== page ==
Did you know that unused patents and copyrights can be donated to charity? Intellectual Property (IP) just sitting on a shelf will lose value as it becomes obsolete. The High Alert Institute IP Donation Program seeks to rescue stranded, technology-related IP with the potential for development into marketable products. Once accepted by the program, the owner/inventor is eligible for a tax deduction equivalent to the fair market value of the IP. The Institute receives the patent licensing fees or revenue from the sale of the IP to businesses, helping us to fund our mission. In turn, businesses are able to advance their markets and create jobs for less money than starting a project from scratch.

Disasters are defined as situations in which needs exceed or overwhelm available resources. Some disasters affect an entire community, while other disasters impact individuals and families. Crises of physical or psychological health can be very personal disasters.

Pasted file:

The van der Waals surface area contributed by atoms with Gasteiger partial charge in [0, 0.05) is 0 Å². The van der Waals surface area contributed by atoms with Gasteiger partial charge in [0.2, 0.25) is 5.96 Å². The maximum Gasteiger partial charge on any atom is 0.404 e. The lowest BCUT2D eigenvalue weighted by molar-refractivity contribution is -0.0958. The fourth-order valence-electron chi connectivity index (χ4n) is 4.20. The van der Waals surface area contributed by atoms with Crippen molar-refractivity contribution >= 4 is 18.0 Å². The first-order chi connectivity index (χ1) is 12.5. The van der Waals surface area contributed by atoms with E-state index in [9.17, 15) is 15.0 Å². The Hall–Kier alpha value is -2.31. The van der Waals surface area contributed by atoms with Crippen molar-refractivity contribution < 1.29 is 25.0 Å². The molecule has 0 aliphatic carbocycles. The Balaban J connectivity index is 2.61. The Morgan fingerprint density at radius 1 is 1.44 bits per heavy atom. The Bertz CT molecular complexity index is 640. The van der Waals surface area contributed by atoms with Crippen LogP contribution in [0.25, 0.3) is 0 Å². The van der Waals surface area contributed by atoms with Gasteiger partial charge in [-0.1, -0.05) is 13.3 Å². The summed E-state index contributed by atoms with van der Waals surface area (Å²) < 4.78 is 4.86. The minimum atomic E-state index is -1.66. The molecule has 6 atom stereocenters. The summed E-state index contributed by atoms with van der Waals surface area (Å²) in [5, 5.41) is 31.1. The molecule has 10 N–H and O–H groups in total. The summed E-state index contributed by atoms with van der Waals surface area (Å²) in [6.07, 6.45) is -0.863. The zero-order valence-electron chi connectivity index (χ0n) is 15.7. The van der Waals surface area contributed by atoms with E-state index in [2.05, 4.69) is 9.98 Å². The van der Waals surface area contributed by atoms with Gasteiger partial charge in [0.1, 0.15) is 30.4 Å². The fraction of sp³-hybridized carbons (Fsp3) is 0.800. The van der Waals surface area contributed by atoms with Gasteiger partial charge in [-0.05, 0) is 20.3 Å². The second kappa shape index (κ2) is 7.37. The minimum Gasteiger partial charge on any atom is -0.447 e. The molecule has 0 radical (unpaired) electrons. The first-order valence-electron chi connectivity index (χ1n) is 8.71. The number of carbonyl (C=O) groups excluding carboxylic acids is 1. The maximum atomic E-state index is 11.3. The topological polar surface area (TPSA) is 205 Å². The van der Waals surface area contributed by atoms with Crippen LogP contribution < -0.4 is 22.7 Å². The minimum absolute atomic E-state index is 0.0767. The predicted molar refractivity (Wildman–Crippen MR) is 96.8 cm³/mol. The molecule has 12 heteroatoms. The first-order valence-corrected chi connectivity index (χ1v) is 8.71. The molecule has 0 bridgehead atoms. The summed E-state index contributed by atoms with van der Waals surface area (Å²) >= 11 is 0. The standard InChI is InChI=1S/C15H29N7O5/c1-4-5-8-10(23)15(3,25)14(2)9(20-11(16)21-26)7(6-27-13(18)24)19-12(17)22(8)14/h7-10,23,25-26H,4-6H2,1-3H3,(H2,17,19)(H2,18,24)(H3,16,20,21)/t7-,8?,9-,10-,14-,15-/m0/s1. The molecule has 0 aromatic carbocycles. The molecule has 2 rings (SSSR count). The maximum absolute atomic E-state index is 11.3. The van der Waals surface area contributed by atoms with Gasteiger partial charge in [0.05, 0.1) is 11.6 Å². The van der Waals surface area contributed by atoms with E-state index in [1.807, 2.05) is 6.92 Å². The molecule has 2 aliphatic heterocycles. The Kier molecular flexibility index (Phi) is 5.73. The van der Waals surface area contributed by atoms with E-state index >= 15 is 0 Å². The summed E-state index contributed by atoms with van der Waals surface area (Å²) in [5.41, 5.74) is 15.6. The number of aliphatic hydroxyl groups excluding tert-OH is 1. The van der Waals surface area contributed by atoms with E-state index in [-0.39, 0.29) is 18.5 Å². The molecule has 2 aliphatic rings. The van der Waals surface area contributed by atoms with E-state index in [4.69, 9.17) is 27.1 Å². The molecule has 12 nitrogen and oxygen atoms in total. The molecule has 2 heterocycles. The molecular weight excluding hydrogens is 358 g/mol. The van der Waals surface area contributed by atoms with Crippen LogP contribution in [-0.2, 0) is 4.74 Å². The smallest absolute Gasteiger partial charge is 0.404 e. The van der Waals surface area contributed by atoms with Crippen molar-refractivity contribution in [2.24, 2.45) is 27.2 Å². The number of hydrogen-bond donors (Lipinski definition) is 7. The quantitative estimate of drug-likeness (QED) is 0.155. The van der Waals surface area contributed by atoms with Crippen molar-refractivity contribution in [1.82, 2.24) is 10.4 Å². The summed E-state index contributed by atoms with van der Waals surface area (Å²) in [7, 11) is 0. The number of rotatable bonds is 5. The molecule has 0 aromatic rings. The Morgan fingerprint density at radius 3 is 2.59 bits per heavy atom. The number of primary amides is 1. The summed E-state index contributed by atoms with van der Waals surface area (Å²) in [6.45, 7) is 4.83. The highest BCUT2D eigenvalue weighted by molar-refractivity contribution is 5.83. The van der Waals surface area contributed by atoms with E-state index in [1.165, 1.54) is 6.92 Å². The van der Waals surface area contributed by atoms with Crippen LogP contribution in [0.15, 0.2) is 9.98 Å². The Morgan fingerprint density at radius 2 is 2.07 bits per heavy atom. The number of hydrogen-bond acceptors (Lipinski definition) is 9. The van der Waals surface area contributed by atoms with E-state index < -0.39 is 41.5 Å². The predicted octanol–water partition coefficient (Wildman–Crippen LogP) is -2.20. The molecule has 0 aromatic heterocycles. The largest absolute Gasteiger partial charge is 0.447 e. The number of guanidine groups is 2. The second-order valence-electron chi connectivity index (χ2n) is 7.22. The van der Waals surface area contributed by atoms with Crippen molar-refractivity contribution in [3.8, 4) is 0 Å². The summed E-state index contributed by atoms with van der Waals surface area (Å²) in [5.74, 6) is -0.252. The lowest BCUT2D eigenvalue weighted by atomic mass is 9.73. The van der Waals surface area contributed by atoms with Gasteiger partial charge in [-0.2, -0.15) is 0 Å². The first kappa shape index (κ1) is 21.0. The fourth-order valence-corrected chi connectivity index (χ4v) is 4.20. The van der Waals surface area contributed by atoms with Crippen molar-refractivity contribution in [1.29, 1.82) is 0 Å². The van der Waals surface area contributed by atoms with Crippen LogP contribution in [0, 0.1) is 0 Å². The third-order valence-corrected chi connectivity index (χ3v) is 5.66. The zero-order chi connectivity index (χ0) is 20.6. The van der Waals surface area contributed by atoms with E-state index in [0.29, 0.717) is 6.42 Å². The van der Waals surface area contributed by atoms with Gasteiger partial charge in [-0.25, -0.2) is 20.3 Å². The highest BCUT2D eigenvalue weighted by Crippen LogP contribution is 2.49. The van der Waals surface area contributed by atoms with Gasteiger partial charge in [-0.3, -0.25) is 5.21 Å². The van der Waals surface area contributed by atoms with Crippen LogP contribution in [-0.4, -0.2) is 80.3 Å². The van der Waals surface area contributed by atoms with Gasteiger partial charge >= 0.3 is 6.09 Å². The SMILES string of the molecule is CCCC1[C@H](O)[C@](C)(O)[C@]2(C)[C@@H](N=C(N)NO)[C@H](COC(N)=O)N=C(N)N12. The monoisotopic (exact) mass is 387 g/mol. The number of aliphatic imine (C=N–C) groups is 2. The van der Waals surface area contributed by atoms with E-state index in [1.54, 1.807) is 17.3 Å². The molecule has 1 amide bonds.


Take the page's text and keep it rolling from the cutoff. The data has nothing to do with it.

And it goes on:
The therapeutic value of pets during illness, trauma, and recovery is well established. And Koi fish may be well suited for people who are not able to provide verbal pet commands or physically care for pets like dogs and cats. Koi ponds are also a source of beauty and peace, providing an ideal setting for quiet reflection or meditation.
We are working to partner with pond installers and aquatic pet rescues/shelters to offer free or reduced-cost ponds with rehomed Koi fish to people seeking this type of pet therapy.

Disasters disrupt life and impact our sense of personal, family, and community safety. Survivors and responders alike often are not aware of the emotional, psychological or spiritual challenges that they may face from disaster onset through recovery. With two decades of experience training responders and communities to prepare for the behavioral health aspects of disasters, we will continue to provide education and a curated list of resources to groups or individuals.